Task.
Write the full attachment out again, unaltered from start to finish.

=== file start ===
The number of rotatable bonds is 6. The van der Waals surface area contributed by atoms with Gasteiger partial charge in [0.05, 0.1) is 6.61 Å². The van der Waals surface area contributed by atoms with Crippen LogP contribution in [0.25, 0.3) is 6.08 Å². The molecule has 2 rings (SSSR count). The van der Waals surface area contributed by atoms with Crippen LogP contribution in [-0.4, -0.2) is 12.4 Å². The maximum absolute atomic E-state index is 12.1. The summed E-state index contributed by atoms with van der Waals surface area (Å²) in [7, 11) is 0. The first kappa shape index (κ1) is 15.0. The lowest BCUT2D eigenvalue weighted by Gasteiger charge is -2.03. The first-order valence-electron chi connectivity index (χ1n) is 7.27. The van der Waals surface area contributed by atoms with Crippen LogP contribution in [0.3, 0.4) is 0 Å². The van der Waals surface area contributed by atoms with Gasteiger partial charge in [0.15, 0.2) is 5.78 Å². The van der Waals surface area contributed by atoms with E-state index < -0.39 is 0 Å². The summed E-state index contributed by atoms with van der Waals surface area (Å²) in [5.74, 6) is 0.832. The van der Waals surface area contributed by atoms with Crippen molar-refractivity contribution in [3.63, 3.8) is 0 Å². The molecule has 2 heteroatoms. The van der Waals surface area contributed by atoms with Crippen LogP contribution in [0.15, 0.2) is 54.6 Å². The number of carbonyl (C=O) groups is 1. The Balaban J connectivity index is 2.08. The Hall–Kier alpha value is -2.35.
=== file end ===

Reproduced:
The number of rotatable bonds is 6. The van der Waals surface area contributed by atoms with Gasteiger partial charge in [0.05, 0.1) is 6.61 Å². The van der Waals surface area contributed by atoms with Crippen LogP contribution in [0.25, 0.3) is 6.08 Å². The molecule has 2 rings (SSSR count). The van der Waals surface area contributed by atoms with Crippen LogP contribution in [-0.4, -0.2) is 12.4 Å². The maximum absolute atomic E-state index is 12.1. The summed E-state index contributed by atoms with van der Waals surface area (Å²) in [7, 11) is 0. The first kappa shape index (κ1) is 15.0. The lowest BCUT2D eigenvalue weighted by Gasteiger charge is -2.03. The first-order valence-electron chi connectivity index (χ1n) is 7.27. The van der Waals surface area contributed by atoms with Crippen LogP contribution in [0.3, 0.4) is 0 Å². The van der Waals surface area contributed by atoms with Gasteiger partial charge in [0.15, 0.2) is 5.78 Å². The van der Waals surface area contributed by atoms with E-state index < -0.39 is 0 Å². The summed E-state index contributed by atoms with van der Waals surface area (Å²) in [5.74, 6) is 0.832. The van der Waals surface area contributed by atoms with Crippen molar-refractivity contribution in [3.63, 3.8) is 0 Å². The molecule has 2 heteroatoms. The van der Waals surface area contributed by atoms with Crippen LogP contribution in [0.15, 0.2) is 54.6 Å². The number of carbonyl (C=O) groups is 1. The Balaban J connectivity index is 2.08. The Hall–Kier alpha value is -2.35.